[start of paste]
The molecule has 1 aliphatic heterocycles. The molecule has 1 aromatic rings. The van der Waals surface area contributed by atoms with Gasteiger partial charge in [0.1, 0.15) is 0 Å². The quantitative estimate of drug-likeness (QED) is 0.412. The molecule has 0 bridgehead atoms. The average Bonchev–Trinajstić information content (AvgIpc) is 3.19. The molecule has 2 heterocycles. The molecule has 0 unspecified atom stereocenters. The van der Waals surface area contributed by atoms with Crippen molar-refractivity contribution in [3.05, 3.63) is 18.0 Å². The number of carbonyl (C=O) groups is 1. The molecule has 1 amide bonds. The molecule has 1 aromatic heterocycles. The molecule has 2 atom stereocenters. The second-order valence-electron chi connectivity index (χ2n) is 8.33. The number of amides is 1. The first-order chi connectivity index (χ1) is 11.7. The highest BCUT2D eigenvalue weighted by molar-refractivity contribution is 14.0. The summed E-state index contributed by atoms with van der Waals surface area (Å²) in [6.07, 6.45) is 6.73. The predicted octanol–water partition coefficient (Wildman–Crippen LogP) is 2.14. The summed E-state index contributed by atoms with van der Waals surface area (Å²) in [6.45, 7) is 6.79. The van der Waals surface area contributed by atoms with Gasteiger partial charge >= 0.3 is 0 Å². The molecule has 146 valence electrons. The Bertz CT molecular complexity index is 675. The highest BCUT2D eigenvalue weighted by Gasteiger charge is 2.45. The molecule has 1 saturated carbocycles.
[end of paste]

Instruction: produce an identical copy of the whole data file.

The molecule has 1 aliphatic heterocycles. The molecule has 1 aromatic rings. The van der Waals surface area contributed by atoms with Gasteiger partial charge in [0.1, 0.15) is 0 Å². The quantitative estimate of drug-likeness (QED) is 0.412. The molecule has 0 bridgehead atoms. The average Bonchev–Trinajstić information content (AvgIpc) is 3.19. The molecule has 2 heterocycles. The molecule has 0 unspecified atom stereocenters. The van der Waals surface area contributed by atoms with Crippen molar-refractivity contribution in [3.05, 3.63) is 18.0 Å². The number of carbonyl (C=O) groups is 1. The molecule has 1 amide bonds. The molecule has 1 aromatic heterocycles. The molecule has 2 atom stereocenters. The second-order valence-electron chi connectivity index (χ2n) is 8.33. The number of amides is 1. The first-order chi connectivity index (χ1) is 11.7. The highest BCUT2D eigenvalue weighted by molar-refractivity contribution is 14.0. The summed E-state index contributed by atoms with van der Waals surface area (Å²) in [6.07, 6.45) is 6.73. The predicted octanol–water partition coefficient (Wildman–Crippen LogP) is 2.14. The summed E-state index contributed by atoms with van der Waals surface area (Å²) in [6.45, 7) is 6.79. The van der Waals surface area contributed by atoms with Gasteiger partial charge >= 0.3 is 0 Å². The molecule has 146 valence electrons. The Bertz CT molecular complexity index is 675. The highest BCUT2D eigenvalue weighted by Gasteiger charge is 2.45. The molecule has 1 saturated carbocycles.